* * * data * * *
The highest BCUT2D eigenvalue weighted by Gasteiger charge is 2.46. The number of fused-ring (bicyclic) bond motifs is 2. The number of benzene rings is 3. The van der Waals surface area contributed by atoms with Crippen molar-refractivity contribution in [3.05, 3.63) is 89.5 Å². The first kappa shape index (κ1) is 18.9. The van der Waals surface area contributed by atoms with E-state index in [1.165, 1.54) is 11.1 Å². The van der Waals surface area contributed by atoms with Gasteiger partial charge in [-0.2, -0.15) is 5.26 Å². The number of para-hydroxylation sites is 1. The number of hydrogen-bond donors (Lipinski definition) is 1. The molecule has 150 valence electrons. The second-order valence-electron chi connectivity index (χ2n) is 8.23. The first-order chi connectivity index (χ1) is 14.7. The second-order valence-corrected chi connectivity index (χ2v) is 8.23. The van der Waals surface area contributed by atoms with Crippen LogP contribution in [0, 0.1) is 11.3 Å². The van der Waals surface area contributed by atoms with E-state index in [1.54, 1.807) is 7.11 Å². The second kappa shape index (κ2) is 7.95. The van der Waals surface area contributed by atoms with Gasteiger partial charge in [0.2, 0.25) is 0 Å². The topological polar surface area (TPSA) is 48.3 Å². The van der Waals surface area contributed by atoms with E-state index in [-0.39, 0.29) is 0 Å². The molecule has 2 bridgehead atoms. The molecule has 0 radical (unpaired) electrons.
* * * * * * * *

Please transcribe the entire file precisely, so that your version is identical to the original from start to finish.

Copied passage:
The highest BCUT2D eigenvalue weighted by Gasteiger charge is 2.46. The number of fused-ring (bicyclic) bond motifs is 2. The number of benzene rings is 3. The van der Waals surface area contributed by atoms with Crippen molar-refractivity contribution in [3.05, 3.63) is 89.5 Å². The first kappa shape index (κ1) is 18.9. The van der Waals surface area contributed by atoms with E-state index in [1.165, 1.54) is 11.1 Å². The van der Waals surface area contributed by atoms with Gasteiger partial charge in [-0.2, -0.15) is 5.26 Å². The number of para-hydroxylation sites is 1. The number of hydrogen-bond donors (Lipinski definition) is 1. The molecule has 150 valence electrons. The second-order valence-electron chi connectivity index (χ2n) is 8.23. The first-order chi connectivity index (χ1) is 14.7. The second-order valence-corrected chi connectivity index (χ2v) is 8.23. The van der Waals surface area contributed by atoms with Crippen LogP contribution in [0, 0.1) is 11.3 Å². The van der Waals surface area contributed by atoms with E-state index in [1.54, 1.807) is 7.11 Å². The second kappa shape index (κ2) is 7.95. The van der Waals surface area contributed by atoms with Gasteiger partial charge in [0.2, 0.25) is 0 Å². The topological polar surface area (TPSA) is 48.3 Å². The van der Waals surface area contributed by atoms with E-state index in [-0.39, 0.29) is 0 Å². The molecule has 2 bridgehead atoms. The molecule has 0 radical (unpaired) electrons.